“Heat is sort of like the sledgehammer. That’s why we start with it,” Geiger says, explaining why heat itself is her preferred method of inducing heat shock proteins, despite the popularity of cold-based interventions in recent years. “It’s a very robust response.”
With a lab set up at the University of Oregon’s famed Hayward Field in the college town of Eugene, Minson is testing his theories on the ground; his university is also a hub for track stars. Hayward played host to the 2021 U.S. Olympic trials for track and field. Officials paused the meet when temperatures hit 109 degrees in Eugene, an all-time high for the city.
Hot performance gains for athletes
For athletes, Minson offers an environmental chamber, similar to what Watts used, that can simulate any environmental conditions on Earth. Like a hard workout, a heat session takes its toll, and Minson recommends that athletes schedule these on easier workout days to avoid overstressing the body. He typically starts athletes with 20- to 30-minute sessions around 95 degrees, building up to 45-minute bouts at 104 degrees, sometimes with humidity added in.
“We’ve now demonstrated in multiple different ways—and other labs have as well—that you can use our innate ability to adapt heat activation or heat stress to improve performance, even if it’s not hot out,” Minson says. He’s found that repetitive bouts of heat acclimation increase red blood cell mass, boosting oxygen-carrying capacity and thereby improving performance.
Minson tries to get athletes to an internal temperature of about 101 degrees—far from the 104 degrees Watts experienced on her toughest day in an environmental chamber. For her, researchers hoped to simulate what overheating would be like, so she and her husband, who led her support crew, could see how she reacted.
Newbie runners are actually more likely to finish than runners who’ve finished the race in the past.
Those tough training sessions paid off. After the gun went off in California’s Badwater Basin at 8pm, Watts took off through the night, clocking her first few miles of the 135-mile race in 118 degree heat. Running through the desert, “I just wasn’t hot, it was so bizarre,” Watts says. “It gave me such a confidence boost.” The feeling wouldn’t last, but Watts fared better than some by completing the race. Despite its invitation-only status and strict qualifiers, only 78 of 94 runners finished the race this year, including Watts whose final time was 40 hours, 52 minutes, and 6 seconds. According to a five-year analysis by race director Chris Kostman, newbie runners are actually more likely to finish than runners who’ve finished the race in the past. No one’s quite sure why, though finishing the race for the first time may be a powerful motivator.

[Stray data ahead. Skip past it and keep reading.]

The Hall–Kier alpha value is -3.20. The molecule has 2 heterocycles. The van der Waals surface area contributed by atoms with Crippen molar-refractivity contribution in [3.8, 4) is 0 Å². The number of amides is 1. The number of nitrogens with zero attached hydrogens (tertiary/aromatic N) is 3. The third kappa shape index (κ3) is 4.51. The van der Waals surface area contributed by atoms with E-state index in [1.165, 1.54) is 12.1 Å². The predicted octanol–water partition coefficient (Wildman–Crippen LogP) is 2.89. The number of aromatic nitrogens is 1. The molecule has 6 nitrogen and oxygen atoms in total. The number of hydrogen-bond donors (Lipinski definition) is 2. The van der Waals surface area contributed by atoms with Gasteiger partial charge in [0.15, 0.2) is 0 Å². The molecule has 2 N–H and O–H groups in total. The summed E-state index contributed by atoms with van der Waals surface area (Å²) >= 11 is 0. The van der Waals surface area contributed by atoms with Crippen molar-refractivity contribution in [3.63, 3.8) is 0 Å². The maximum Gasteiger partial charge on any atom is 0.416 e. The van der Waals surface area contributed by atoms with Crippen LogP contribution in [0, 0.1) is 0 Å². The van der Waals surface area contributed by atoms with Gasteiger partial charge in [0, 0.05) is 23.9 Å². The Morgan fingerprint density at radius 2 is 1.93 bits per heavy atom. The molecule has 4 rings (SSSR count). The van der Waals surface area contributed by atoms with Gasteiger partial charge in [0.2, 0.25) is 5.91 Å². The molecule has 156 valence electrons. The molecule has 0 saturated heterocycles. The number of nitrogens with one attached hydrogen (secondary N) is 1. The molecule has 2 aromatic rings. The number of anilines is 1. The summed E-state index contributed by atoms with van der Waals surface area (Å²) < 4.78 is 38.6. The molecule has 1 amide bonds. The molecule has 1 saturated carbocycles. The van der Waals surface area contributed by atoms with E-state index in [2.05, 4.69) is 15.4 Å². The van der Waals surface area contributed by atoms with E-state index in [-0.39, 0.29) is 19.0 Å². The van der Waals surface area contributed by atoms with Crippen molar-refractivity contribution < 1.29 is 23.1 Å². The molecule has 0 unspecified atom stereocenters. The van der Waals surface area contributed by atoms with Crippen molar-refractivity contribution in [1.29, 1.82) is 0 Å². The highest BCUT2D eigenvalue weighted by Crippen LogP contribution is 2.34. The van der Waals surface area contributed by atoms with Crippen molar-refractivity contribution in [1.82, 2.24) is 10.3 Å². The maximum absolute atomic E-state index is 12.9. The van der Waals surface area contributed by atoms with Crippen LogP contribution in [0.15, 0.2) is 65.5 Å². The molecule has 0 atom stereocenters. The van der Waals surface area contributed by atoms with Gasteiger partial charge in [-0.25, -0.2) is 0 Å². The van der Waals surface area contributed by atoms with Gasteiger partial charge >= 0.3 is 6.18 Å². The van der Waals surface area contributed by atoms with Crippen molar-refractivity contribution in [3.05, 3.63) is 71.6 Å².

Watts hopes to be one of those veterans next year, which will require a new round of heat acclimation. Researchers told her to expect a 5 percent dropoff in acclimation every few days once she stopped her sauna and environmental chamber sessions. But there have been some lingering effects.
“When I was doing the heat training, I was always cold at home,” she says. She also found she had retained some heat adaptation during another ultramarathon two months after Badwater, staying cool even on a hot day.
Crossing the blood-brain barrier
Geiger is currently investigating extracellular vesicles, bubble-like structures that are formed within cells when tissue encloses on itself. These “bubbles” are released from cells, traveling from tissue to tissue through blood circulation, with roles in tissue-to-tissue or cell-to-cell communication.
Extracellular vesicles can also cross the blood-brain barrier in mice, offering a potential muscle-to-brain communication pathway—the same may or may not be true for humans. Heat shock proteins travel in these vesicles, where Geiger hypothesizes they could impact protein folding, a key pathway to Alzheimer’s, which involves clumps of junky amyloid proteins. In a Petri dish, Geiger found that brain cells cluttered with amyloids can be “cleaned up” by heat shock proteins from extracellular vesicles dumped into the same dish. But it’s still far too early to tell whether this process can happen in actual humans, or even whether vesicles enter the brain in effective concentrations to do so. The science of heat’s benefits is still, on the whole, in its infancy.
There are layers of associations researchers still hope to untangle, observations like research subjects whose blood glucose levels plummeted during morning heating sessions, or the impacts of diet and circadian rhythms on people being treated with heat therapy.
“It’s like thinking about what we knew about exercise about fifty years ago,” Geiger says. “That’s kind of where we are now. We just don’t know all the different applications and tools that we can put into place.”